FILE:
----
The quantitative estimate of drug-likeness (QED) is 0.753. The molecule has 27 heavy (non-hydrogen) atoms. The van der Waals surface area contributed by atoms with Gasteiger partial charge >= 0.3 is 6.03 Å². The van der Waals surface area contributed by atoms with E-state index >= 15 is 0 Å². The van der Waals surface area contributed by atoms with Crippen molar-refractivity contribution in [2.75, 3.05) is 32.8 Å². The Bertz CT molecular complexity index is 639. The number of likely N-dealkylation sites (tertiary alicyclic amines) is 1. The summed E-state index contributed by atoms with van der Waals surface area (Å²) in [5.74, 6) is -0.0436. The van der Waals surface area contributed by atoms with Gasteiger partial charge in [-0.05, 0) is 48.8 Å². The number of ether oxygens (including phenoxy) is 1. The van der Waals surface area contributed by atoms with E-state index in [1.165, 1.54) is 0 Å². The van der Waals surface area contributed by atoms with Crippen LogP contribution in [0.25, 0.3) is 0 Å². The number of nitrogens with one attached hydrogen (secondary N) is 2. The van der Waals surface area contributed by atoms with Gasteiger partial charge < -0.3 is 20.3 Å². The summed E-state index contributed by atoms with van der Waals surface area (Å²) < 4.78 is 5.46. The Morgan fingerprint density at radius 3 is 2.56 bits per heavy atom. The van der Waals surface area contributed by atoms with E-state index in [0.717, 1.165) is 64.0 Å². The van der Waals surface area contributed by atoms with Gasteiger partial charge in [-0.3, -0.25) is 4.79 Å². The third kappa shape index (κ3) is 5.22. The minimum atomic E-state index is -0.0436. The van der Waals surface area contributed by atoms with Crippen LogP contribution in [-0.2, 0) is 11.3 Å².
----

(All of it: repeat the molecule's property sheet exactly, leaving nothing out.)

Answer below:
The quantitative estimate of drug-likeness (QED) is 0.753. The molecule has 27 heavy (non-hydrogen) atoms. The van der Waals surface area contributed by atoms with Gasteiger partial charge >= 0.3 is 6.03 Å². The van der Waals surface area contributed by atoms with E-state index >= 15 is 0 Å². The van der Waals surface area contributed by atoms with Crippen molar-refractivity contribution in [2.75, 3.05) is 32.8 Å². The Bertz CT molecular complexity index is 639. The number of likely N-dealkylation sites (tertiary alicyclic amines) is 1. The summed E-state index contributed by atoms with van der Waals surface area (Å²) in [5.74, 6) is -0.0436. The van der Waals surface area contributed by atoms with Gasteiger partial charge in [-0.05, 0) is 48.8 Å². The number of ether oxygens (including phenoxy) is 1. The van der Waals surface area contributed by atoms with E-state index in [1.165, 1.54) is 0 Å². The van der Waals surface area contributed by atoms with Crippen LogP contribution in [0.25, 0.3) is 0 Å². The number of nitrogens with one attached hydrogen (secondary N) is 2. The van der Waals surface area contributed by atoms with Gasteiger partial charge < -0.3 is 20.3 Å². The summed E-state index contributed by atoms with van der Waals surface area (Å²) < 4.78 is 5.46. The Morgan fingerprint density at radius 3 is 2.56 bits per heavy atom. The van der Waals surface area contributed by atoms with E-state index in [0.717, 1.165) is 64.0 Å². The van der Waals surface area contributed by atoms with Gasteiger partial charge in [-0.3, -0.25) is 4.79 Å². The third kappa shape index (κ3) is 5.22. The minimum atomic E-state index is -0.0436. The van der Waals surface area contributed by atoms with Crippen LogP contribution in [-0.2, 0) is 11.3 Å².